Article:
The spasms started in my stomach and radiated to my back like labour contractions, coming in agonizing waves that left me breathless.

My doctor shook his head the next day when I admitted roughly how much I had consumed during our vacation. The mix of too much alcohol, dieting and spicy food had taken its toll on my petite frame.

Alcoholic Gastritis was his diagnosis.

“Does that mean I’m an alcoholic?” I asked, masking my nervousness with a forced laugh, turning 50 shades of red.

He alleviated my concern by letting me know it’s common after a week of overindulgence and to lay off the sauce and spicy food for a good 30+ days. He also gave me a prescription, but it would take a few days to kick in.

It hurt to swallow my own saliva, let alone eat.

And yet, I recklessly poured myself a generous glass of wine that night, wincing as each sip felt like hot lava burning a hole in my esophagus.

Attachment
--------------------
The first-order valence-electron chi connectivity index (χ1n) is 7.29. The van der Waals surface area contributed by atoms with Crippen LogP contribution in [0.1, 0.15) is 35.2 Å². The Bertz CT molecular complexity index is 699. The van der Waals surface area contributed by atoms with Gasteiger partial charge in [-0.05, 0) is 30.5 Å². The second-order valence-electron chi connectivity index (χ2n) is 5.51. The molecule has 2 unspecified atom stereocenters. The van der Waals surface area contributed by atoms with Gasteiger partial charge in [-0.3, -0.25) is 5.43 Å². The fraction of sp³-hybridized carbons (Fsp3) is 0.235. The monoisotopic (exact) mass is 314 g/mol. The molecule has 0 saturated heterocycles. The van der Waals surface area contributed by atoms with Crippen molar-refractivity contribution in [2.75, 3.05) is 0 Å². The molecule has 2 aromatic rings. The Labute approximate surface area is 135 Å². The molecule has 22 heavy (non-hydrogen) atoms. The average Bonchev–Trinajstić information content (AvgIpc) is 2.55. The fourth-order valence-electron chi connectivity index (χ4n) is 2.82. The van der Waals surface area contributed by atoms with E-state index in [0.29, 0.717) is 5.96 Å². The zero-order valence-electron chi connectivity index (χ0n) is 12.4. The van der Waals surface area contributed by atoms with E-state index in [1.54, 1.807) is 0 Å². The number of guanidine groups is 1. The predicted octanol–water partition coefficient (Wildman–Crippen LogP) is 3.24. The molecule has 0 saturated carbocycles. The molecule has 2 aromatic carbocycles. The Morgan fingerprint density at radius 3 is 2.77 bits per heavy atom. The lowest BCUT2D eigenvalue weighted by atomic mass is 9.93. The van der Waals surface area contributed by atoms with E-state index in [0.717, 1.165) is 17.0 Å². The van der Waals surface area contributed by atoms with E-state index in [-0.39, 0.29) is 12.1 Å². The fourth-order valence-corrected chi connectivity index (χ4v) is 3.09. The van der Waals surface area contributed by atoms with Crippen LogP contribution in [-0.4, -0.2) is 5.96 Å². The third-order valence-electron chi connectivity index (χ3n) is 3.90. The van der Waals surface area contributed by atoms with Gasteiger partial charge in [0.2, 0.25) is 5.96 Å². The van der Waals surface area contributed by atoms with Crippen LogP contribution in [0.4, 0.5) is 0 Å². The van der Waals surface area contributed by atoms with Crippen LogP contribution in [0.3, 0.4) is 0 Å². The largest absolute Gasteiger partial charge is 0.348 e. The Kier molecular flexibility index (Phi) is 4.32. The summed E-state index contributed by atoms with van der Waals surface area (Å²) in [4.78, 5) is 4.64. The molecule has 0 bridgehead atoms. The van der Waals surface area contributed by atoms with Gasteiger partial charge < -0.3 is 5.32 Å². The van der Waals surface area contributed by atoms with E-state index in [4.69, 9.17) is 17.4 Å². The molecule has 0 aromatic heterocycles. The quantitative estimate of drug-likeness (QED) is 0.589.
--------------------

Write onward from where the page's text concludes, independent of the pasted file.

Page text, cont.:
Did I Have a Problem?

What first started out as a mild social lubricant slowly became my adult version of a baby blanket. Without it, I felt naked, exposed and discontent.

When I began to question whether I had a problem, many well-intentioned friends and family members proclaimed I was just overreacting.

After all, everyone else in Mexico that we spent time with seemed to be drinking the same amount I did, if not more.

Depending on who you asked, two-to-three, occasionally four, glasses of wine on a weeknight after the kids went to bed, wasn’t exactly all that bad either.

Truth be told, my drinking habits are considered ‘vanilla’ in today’s mom culture where daily drinking is encouraged, even celebrated, especially on reality shows and social media.


All one has to do is login to Facebook to see memes for ‘Tasty Tuesday,’ ‘Wine Wednesday,’ ‘Thirsty Thursday,’ and let’s not forget the oh-so-popular inventions for vino loving moms like the wine purse, wine funnel or enormous glass that fits an entire bottle made famous by Ellen.